Any antitrust action would be against Adobe, not for them, because they are the monopolist here. They are the one who is trying to extend their monopoly in Web video from the PC onto mobiles, which already have 100% open standard Web and audio video. Anyone can make a device that runs the exact same Web and audio video as an Apple device, without any involvement with Apple or anything to license from Apple, it is 100% open. The only devices that can run Flash are those that Adobe blesses with a FlashPlayer, usually 2-3 years after they commit to it. Adobe are the one who bought their only competitor in 2005 and ended competition in design tools. They are the one who has been refusing to work with vendor-neutral open standards. Part of their sales pitch for Flash is to say device makers have no choice but to use it because it has 98% market share on the PC. That is classic monopoly leveraging.

    And you don’t have to take my word for it, or Apple’s word for it. Before Adobe merged with Macromedia, Adobe complained endlessly about Flash’s lack of support for open standards and Macromedia’s monopolistic behavior. Adobe essentially had to buy Macromedia to get out from under that monopoly pressure.

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    1. Note Adobe did open source their ActionScript virtual machine, which Mozilla used for their JavaScript engine for Firefox. The latest speed boost in Firefox is a big part thanks to Adobe.

      As opening up their rendering engine, like Apple did with canvas, I don’t think it would have worked. One of the main reasons that Flash will never be completely open source, is that Adobe use pieces of license code themselves. However, the SWF format is an open format, so that if Apple wanted to create their own version of the Flash Player they could.

      Instead Adobe created the Open Screen Project. Anyone can join and then get the source code to the Flash Player and help optimize it for a specific device. Adobe wants to see Flash on every device, so they are pretty open for anyone to join. Apple could have joined and worked with Adobe to optimize Flash for iOS, but Apple wasn’t interested.

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  2. Adobe seem to be trying to do lots of things right, after screwing things up so much. A lot of interesting projects are coming out of them, and I think this is a better pursuit than getting flash on every device, where it clearly does not belong.

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  3. Laughing_Boy48 Tuesday, March 8, 2011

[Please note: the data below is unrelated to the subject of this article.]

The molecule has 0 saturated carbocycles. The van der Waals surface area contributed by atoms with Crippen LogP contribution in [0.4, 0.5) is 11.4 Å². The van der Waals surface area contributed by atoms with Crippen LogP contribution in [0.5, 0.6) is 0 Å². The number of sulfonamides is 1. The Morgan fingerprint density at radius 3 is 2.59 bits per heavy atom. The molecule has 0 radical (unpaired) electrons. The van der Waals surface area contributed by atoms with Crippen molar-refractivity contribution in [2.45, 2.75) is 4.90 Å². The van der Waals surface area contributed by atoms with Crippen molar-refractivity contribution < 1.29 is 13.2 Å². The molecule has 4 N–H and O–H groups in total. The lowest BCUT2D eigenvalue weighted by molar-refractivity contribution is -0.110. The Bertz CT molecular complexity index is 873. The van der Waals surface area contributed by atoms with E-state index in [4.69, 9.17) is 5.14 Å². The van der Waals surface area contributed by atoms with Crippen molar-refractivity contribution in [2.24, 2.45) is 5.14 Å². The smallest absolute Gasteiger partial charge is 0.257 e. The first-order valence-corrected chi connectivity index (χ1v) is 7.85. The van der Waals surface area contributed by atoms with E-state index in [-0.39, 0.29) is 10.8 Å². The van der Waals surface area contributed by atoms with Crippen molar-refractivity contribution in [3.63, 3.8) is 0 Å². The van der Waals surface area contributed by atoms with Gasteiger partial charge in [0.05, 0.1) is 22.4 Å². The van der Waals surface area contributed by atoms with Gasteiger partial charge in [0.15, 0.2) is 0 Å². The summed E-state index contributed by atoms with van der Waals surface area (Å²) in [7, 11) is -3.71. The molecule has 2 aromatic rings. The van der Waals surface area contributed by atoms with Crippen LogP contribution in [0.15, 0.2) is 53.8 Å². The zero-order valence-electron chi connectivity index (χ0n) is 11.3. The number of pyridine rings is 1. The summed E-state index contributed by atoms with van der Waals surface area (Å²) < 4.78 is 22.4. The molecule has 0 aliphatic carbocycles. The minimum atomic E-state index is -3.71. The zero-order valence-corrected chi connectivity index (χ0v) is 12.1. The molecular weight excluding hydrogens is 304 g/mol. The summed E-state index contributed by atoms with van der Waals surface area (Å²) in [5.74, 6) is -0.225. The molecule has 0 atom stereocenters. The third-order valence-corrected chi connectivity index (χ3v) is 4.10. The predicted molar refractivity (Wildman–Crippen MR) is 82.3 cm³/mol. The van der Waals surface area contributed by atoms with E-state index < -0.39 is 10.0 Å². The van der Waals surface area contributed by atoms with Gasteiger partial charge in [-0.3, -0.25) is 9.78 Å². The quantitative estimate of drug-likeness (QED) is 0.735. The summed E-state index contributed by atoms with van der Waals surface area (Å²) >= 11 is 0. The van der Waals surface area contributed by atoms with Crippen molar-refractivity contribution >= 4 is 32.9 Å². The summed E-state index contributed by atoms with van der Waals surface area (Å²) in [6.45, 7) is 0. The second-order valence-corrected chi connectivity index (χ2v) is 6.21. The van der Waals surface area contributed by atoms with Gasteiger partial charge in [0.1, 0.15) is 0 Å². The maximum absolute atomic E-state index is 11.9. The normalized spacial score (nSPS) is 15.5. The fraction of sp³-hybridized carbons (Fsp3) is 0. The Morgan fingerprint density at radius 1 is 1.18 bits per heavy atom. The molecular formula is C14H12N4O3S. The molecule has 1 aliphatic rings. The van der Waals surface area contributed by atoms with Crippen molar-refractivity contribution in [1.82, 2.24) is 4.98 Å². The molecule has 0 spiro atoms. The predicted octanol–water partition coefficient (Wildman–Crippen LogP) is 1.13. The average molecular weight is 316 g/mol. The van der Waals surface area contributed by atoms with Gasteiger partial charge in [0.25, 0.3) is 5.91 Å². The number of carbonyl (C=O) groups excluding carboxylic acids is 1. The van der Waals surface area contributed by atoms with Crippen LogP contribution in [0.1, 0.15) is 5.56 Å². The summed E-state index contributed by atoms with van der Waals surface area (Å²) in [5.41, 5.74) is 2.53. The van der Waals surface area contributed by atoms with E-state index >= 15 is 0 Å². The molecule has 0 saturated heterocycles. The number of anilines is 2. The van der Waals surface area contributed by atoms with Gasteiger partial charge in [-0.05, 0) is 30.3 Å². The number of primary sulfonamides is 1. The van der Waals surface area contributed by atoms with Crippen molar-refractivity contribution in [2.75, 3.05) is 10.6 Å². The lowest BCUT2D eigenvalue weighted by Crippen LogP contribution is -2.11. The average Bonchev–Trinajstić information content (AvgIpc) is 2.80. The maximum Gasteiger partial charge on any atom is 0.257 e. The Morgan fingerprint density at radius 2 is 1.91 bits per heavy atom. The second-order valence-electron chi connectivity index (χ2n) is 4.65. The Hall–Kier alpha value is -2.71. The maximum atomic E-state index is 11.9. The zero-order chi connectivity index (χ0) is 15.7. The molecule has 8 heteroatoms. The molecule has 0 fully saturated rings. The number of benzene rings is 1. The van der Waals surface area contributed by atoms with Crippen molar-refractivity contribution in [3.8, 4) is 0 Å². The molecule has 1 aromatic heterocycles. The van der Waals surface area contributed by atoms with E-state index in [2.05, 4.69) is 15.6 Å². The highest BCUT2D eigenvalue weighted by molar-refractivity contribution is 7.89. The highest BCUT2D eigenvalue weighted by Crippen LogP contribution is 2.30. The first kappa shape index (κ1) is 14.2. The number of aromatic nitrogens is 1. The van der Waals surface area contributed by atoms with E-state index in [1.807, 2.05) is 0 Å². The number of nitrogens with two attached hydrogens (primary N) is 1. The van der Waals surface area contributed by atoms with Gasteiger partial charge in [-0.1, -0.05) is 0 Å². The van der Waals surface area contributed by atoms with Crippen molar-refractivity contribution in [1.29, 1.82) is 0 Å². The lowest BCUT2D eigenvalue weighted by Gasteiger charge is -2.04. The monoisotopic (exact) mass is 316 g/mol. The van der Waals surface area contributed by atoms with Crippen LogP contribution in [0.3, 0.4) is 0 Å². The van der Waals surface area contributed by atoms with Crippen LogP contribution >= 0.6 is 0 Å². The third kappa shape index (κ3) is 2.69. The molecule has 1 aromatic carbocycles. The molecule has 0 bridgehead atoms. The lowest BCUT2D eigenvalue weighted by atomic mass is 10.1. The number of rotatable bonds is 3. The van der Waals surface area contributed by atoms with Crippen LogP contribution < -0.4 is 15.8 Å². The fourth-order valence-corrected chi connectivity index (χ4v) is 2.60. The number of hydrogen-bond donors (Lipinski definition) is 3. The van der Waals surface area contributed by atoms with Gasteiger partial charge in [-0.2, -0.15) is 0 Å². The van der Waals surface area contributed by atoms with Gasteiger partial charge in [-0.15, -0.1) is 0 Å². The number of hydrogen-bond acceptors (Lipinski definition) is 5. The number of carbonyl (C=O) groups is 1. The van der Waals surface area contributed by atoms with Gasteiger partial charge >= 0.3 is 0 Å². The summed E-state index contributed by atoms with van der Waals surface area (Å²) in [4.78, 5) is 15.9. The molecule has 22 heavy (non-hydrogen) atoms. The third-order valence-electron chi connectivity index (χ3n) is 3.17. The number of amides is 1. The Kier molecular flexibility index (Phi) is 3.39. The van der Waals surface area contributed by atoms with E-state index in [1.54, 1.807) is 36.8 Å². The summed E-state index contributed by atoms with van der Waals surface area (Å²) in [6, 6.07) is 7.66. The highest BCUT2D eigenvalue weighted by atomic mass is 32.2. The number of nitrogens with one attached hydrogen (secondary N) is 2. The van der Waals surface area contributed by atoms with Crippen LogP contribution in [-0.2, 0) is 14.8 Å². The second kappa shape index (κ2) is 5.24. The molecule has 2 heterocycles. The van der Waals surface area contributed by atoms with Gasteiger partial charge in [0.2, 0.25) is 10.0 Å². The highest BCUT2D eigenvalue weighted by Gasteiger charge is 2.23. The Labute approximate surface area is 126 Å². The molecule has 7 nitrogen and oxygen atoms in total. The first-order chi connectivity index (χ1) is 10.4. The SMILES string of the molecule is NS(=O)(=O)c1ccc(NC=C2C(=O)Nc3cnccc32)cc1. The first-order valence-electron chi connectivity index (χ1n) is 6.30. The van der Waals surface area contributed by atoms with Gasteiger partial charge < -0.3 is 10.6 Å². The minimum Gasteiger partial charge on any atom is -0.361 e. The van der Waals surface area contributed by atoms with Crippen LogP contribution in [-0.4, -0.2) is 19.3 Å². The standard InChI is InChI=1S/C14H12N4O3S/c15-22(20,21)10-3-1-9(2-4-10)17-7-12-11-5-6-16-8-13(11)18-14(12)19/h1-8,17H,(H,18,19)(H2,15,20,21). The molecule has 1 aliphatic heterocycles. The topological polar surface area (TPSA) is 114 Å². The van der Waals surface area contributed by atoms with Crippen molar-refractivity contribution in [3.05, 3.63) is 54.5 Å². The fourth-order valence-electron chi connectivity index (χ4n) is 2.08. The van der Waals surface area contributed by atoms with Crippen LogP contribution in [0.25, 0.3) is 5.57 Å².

As if anyone wants to watch banner ads, but it’s a good step in the right direction for advertisers reaching iOS. I wrongly thought that videos and audio would be able to be converted but I guess that isn’t going to happen any time soon.

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  4. Up until very recently Adobe had no full implementation of Flash for mobile devices. In fact, Xoom just launched without Flash being ready for it. This slowness is one of the main things that kept Flash off iOS.

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  5. “In one way, Adobe might have to take this route: after all, short of an antitrust lawsuit, it can’t force Apple to support a system it doesn’t like.”

    I’m trying to imagine an antitrust suit that would result in Adobe getting Apple to support Flash. I suspect that scenario doesn’t exist. Adobe has never had a Flash runtime that worked on a mobile device, there are plenty of other mobile devices that want to support a Flash runtime (when one exists), and there are other platforms beyond mobile devices. There is no scenario where Apple’s actions prevent Flash from thriving.

    The question I have is… Why bring it up?

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  6. Doesn’t the Flash AIR extension let you publish from Flash CS5 to iPhone?
    labs.adobe.com/technologies/packagerforiphone/

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    1. Yup and there’s now a lot of very successful iOS apps made with Flash. However, you have to go through the iTunes store, there is no way to reach users through the browser. Now web developers will be able to push Flash content to iOS users (mainly banner ads) through the browser.

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  7. reelfernandes Tuesday, March 8, 2011

    Flash is misunderstood by non tech savvy persons too often. It’s a much more robust & efficient web development platform than HTML-JS-CSS. Write once, don’t worry about browser fragmention. HTML5 doesn’t match features yet, but as it evolves in complexity so will the web apps creates with HTML & the same volume of crashes & bugs will be had. Long live Flash, Molehill is amazing.

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    1. Really? Because I’m fairly tech savvy (seeing as how I’ve been developing interactive media for 20 years and developing Flash applications for 15) and I’m pretty sure Flash is atrocious. It is the dominant meta-platform currently but it is a perfect example of lazy software development It is abusive of resources and full of idiopathic bugs.

      It works… but robust and efficient? No.

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      1. I agree 100% on all points – especially the lazy software development.

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  8. Why does this sound like a fluff piece for Adobe? It doesn’t even mention the fact that Flash consumes so much power as a reason for the ban on iDevices.

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  9. Adapt or die….It’s Steve’s world and we just code for it ;-)